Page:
Protect Business from Emloyees Taking

In NSW the law is such that a business owner is entitled to take reasonable steps to protect his or her legitimate protectable interests… including its goodwill.

However, the business owner’s interests need to be weighed up against society’s expectation that people are entitled to “earn a quid” and our businesses shouldn’t be allowed to engage in anti-competitive behaviour.

What are legitimate protectable interests?

They are the nature of proprietary subject matter, such as:

  • confidential information;
  • customer connection;
  • staff connection

What will make the protection reasonable?

Typically the protection will be in the form of some kind of restraint, known as a restraint of trade. For such restraint to be effective yet “reasonable” it must be such that:

  • while it affords adequate protection to the business in whose favour it is imposed,
  • it is not injurious to the public.

The key to an effective and legally sound restraint of trade clause is to ensure that it does no more than is reasonable to protect a legitimate protectable interest.

This requires you to understand what activities in your business undertaken by your employees expose those employees to your confidential information (including trade secrets) or provide them with the opportunity to develop influential relationships with your customers and/or employees.

Our recommendation is that you then tailor your restraints to those employees and activities only.

For example, if your employee is employed to manage a client’s work, then tailor the restraint to attach to those clients with whom he or she has such a relationship. Similarly, if your employee manages a team of employees, then tailor the restraint to attach to those employees.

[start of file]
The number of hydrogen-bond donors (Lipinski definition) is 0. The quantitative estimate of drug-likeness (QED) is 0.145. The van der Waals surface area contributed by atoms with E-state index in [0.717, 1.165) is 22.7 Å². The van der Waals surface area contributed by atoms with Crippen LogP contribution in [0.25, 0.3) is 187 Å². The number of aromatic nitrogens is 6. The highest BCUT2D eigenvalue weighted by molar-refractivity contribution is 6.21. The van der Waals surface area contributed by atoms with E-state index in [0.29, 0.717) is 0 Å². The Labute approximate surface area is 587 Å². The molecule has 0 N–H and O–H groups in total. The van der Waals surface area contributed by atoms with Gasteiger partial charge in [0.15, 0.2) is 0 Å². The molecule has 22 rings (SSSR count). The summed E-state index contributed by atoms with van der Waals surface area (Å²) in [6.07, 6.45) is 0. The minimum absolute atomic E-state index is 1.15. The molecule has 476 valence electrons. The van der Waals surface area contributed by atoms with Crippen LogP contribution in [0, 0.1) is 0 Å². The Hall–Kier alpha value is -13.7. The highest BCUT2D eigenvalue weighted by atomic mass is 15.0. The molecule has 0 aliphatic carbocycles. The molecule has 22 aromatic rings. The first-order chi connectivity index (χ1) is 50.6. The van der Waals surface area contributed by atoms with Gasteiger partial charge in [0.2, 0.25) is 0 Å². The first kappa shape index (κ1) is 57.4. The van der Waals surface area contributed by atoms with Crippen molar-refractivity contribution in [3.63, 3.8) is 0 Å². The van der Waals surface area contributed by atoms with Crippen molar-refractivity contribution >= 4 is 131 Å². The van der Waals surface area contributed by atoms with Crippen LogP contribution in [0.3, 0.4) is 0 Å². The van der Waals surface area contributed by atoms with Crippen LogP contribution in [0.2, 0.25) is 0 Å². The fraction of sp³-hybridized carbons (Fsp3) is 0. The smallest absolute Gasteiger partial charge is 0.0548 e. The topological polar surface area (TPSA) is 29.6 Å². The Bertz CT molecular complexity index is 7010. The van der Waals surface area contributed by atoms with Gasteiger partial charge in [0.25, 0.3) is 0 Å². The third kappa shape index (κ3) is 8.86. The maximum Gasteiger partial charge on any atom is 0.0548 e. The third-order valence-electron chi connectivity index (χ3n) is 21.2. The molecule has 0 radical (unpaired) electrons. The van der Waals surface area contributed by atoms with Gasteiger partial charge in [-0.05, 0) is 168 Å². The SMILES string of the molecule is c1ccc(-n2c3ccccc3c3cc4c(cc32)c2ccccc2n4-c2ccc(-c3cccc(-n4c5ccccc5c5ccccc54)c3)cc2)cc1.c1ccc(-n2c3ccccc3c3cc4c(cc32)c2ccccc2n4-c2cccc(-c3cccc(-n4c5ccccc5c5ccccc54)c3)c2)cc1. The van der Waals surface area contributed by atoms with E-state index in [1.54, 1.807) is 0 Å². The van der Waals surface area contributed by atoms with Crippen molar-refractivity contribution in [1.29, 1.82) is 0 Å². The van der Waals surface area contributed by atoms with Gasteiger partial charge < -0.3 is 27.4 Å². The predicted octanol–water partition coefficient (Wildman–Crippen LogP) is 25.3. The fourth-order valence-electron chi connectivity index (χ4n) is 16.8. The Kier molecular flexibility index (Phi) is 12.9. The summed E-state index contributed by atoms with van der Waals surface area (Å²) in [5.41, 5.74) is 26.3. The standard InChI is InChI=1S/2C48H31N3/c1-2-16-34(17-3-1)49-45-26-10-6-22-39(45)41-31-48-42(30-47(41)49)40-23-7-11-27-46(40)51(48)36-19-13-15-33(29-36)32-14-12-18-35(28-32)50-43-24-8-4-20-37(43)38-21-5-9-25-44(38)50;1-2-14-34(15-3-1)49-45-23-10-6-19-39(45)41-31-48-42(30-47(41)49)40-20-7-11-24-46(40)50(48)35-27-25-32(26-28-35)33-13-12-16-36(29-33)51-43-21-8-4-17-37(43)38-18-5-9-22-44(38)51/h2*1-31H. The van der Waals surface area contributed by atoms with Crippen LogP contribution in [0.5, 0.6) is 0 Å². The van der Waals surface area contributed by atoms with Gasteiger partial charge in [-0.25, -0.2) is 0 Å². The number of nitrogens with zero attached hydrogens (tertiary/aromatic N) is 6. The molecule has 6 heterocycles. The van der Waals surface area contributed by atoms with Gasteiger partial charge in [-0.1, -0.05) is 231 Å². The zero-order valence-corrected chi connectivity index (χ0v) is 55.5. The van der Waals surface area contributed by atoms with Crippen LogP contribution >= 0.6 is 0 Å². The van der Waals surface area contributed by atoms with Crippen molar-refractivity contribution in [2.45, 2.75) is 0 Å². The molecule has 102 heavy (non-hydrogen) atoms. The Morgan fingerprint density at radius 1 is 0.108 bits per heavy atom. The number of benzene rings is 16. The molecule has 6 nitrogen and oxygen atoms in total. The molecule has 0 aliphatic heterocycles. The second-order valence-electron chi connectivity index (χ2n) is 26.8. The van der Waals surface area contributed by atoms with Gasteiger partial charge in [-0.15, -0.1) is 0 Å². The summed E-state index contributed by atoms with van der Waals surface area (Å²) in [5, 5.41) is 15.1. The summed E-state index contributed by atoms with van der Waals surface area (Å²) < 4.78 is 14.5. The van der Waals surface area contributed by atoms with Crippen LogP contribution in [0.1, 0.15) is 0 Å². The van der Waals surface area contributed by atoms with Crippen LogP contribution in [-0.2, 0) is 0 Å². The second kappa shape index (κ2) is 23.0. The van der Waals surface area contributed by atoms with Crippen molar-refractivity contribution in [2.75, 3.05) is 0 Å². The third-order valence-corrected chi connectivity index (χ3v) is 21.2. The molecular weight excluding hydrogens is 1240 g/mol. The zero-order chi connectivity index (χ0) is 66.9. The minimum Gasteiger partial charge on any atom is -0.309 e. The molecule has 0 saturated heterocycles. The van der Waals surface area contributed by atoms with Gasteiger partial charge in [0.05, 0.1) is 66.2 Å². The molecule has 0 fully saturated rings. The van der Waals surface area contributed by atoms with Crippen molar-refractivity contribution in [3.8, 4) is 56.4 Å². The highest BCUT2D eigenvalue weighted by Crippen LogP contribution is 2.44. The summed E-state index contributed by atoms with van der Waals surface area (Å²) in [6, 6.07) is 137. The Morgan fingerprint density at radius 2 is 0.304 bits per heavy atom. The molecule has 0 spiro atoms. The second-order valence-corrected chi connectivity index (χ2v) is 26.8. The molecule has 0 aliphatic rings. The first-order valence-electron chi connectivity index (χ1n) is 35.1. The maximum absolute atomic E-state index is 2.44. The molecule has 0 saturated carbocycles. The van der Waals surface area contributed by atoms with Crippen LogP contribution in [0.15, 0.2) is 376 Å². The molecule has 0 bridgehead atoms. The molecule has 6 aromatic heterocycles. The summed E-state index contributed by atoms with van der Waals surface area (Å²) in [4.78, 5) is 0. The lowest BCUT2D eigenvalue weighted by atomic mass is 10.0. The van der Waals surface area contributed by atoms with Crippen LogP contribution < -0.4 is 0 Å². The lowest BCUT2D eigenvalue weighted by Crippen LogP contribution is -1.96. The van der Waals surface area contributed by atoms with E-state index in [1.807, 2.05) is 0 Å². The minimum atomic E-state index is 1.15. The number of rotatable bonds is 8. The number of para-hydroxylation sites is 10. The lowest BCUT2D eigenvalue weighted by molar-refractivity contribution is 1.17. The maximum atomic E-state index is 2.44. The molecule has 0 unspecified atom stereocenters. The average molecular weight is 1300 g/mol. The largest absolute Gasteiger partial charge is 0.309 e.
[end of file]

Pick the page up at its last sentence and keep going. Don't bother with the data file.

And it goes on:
The effect of such restraints from a legal perspective is that, the employee is able to work next door, therefore it is not anti-competitive and he or she can earn a quid, but he or she cannot undertake work for those clients, or with those employees, to whom the restraint attaches.

The term of a restraint must be reasonable also. In that regard, where as it is reasonable for confidential information such as client list and trade secrets to have to be kept confidential indefinitely (or until confidentiality is lost) restrictions on doing work for clients or engaging employees will be limited to a time frame sufficient for the business to have a reasonable opportunity to regain the goodwill of the client or employee as the case may be…sometimes that may be as little as two months or as great as two years…but mostly somewhere in between.


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